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[liberationtech] Ordinary citizens, extraordinary videos

Yosem Companys ycompanys at gmail.com
Mon Jan 4 10:50:04 PST 2010


Ordinary citizens, extraordinary
videos<http://googleblog.blogspot.com/2009/12/ordinary-citizens-extraordinary-videos.html>
12/29/2009 10:04:00 AM
*(Cross-posted from
Citizentube<http://www.citizentube.com/2009/12/ordinary-citizens-extraordinary-videos.html>
and
the YouTube Blog<http://youtube-global.blogspot.com/2009/12/ordinary-citizens-extraordinary-videos.html>
)*

The images are grainy, often jerky and hard to follow (like most footage
shot using hand-held cameras and cellphones), but the message is
unmistakable: in the months since the disputed Iranian presidential election
in June, the people of Iran have become fluent in the new language of
citizen video reporting. What might have seemed an isolated moment
immediately following the election, when we watched videos of Iranians
marching <http://www.youtube.com/watch?v=DKimiRJcLcg>,
battling<http://www.youtube.com/watch?v=EUMVwkf2tEY> and
even dying <http://www.youtube.com/watch?v=g1aPejT0izs> on the streets of
Tehran, appears to have become an essential part of their struggle.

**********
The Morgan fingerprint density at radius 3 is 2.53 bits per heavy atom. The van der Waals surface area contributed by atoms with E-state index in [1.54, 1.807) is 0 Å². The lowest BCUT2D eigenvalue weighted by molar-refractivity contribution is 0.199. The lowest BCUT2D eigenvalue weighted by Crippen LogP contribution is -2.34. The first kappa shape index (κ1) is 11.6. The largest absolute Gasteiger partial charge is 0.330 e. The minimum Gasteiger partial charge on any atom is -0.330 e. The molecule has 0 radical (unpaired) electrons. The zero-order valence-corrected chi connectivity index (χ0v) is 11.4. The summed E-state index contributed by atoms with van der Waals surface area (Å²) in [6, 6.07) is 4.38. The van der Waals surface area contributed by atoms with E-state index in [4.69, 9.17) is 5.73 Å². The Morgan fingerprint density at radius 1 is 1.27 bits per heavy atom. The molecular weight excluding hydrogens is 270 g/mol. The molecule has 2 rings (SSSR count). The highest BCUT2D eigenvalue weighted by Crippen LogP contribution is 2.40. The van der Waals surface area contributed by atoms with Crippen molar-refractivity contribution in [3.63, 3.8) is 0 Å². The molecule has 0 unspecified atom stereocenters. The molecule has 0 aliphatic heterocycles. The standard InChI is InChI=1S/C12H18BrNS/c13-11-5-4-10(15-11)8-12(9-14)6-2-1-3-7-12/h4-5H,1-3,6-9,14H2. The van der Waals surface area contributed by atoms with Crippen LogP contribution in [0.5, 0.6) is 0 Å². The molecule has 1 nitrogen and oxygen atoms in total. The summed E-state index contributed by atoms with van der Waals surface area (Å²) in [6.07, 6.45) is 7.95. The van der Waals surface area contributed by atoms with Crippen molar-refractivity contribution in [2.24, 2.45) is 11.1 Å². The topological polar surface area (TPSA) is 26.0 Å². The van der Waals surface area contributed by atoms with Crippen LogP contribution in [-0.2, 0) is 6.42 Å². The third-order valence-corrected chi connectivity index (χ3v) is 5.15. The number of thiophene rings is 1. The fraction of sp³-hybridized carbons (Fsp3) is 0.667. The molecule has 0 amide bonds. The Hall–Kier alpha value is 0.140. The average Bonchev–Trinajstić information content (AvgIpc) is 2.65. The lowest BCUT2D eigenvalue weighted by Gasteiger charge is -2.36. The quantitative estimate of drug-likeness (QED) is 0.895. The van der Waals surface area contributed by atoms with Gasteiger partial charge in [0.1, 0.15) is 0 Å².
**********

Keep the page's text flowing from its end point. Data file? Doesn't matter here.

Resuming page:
At YouTube, we have been watching <http://www.citizentube.com/> week after
week as new videos have appeared on the site within hours of every single
protest or similar event reported from Iran in the past six months.
Thousands of uploads have brought the fear and tension of these protests to
YouTube, inviting millions of views around the world. It is as if the
revolts that are taking place could not do so outside the eye of the camera.

Unlike traditional news footage from foreign correspondents (currently
prohibited in Iran), these videos are the voice of the people —
unfiltered<http://www.youtube.com/watch?v=fhWceh5-q1E>
, unedited <http://www.youtube.com/watch?v=wVulslxDJh0> and with a single,
sometimesdisturbing <http://www.youtube.com/watch?v=sVUoCo5B74Q> point of
view. No professional film could capture the one-to-one feeling of watching
an ordinary citizen's images of unrest in his or her own country.

http://www.youtube.com/watch?v=hH6Y6YIP0CY&feature=player_embedded

We are constantly amazed by the videos our community uploads, whether from
their own backyards or the streets of a faraway land. Armed with only a
camera and a means to reach the Internet, anyone can ask another to bear
witness to their lives. Given the nature of the YouTube videos from Iran, we
may want to turn away from some of the images we see, but we keep watching,
knowing that we are seeing through the eyes of a people who have discovered
the power of information — despite the often extreme measures their
government is using to try to stop them.

We will continue to provide the platform for you to see what they see, hear
their voices and learn about their struggles. And we encourage you to join
the global conversation. Leave a comment, upload your own response video or
share a moving moment with someone else.

Posted by Olivia Ma, YouTube News and Politics

Permalink<http://googleblog.blogspot.com/2009/12/ordinary-citizens-extraordinary-videos.html>
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